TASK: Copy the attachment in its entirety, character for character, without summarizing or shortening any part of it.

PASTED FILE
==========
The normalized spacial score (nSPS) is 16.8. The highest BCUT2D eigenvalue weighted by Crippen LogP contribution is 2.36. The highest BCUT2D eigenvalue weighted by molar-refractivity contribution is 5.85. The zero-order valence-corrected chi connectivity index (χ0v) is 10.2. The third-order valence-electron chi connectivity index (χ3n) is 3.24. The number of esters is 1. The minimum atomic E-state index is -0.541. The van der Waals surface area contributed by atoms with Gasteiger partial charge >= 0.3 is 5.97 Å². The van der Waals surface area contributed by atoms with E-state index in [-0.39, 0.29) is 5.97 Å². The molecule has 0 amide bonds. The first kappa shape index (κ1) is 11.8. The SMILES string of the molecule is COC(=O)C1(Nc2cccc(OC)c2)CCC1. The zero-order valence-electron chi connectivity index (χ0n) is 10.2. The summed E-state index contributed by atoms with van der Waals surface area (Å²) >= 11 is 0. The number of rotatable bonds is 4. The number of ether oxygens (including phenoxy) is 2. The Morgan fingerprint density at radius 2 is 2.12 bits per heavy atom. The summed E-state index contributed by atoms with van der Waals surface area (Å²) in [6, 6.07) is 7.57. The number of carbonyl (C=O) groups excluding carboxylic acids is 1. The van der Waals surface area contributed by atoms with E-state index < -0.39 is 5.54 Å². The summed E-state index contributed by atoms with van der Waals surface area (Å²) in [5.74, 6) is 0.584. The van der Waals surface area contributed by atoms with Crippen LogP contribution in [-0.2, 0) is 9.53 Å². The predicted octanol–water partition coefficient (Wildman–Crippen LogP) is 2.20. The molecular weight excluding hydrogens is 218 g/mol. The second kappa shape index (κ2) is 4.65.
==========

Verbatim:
The normalized spacial score (nSPS) is 16.8. The highest BCUT2D eigenvalue weighted by Crippen LogP contribution is 2.36. The highest BCUT2D eigenvalue weighted by molar-refractivity contribution is 5.85. The zero-order valence-corrected chi connectivity index (χ0v) is 10.2. The third-order valence-electron chi connectivity index (χ3n) is 3.24. The number of esters is 1. The minimum atomic E-state index is -0.541. The van der Waals surface area contributed by atoms with Gasteiger partial charge >= 0.3 is 5.97 Å². The van der Waals surface area contributed by atoms with E-state index in [-0.39, 0.29) is 5.97 Å². The molecule has 0 amide bonds. The first kappa shape index (κ1) is 11.8. The SMILES string of the molecule is COC(=O)C1(Nc2cccc(OC)c2)CCC1. The zero-order valence-electron chi connectivity index (χ0n) is 10.2. The summed E-state index contributed by atoms with van der Waals surface area (Å²) >= 11 is 0. The number of rotatable bonds is 4. The number of ether oxygens (including phenoxy) is 2. The Morgan fingerprint density at radius 2 is 2.12 bits per heavy atom. The summed E-state index contributed by atoms with van der Waals surface area (Å²) in [6, 6.07) is 7.57. The number of carbonyl (C=O) groups excluding carboxylic acids is 1. The van der Waals surface area contributed by atoms with E-state index < -0.39 is 5.54 Å². The summed E-state index contributed by atoms with van der Waals surface area (Å²) in [5.74, 6) is 0.584. The van der Waals surface area contributed by atoms with Crippen LogP contribution in [-0.2, 0) is 9.53 Å². The predicted octanol–water partition coefficient (Wildman–Crippen LogP) is 2.20. The molecular weight excluding hydrogens is 218 g/mol. The second kappa shape index (κ2) is 4.65.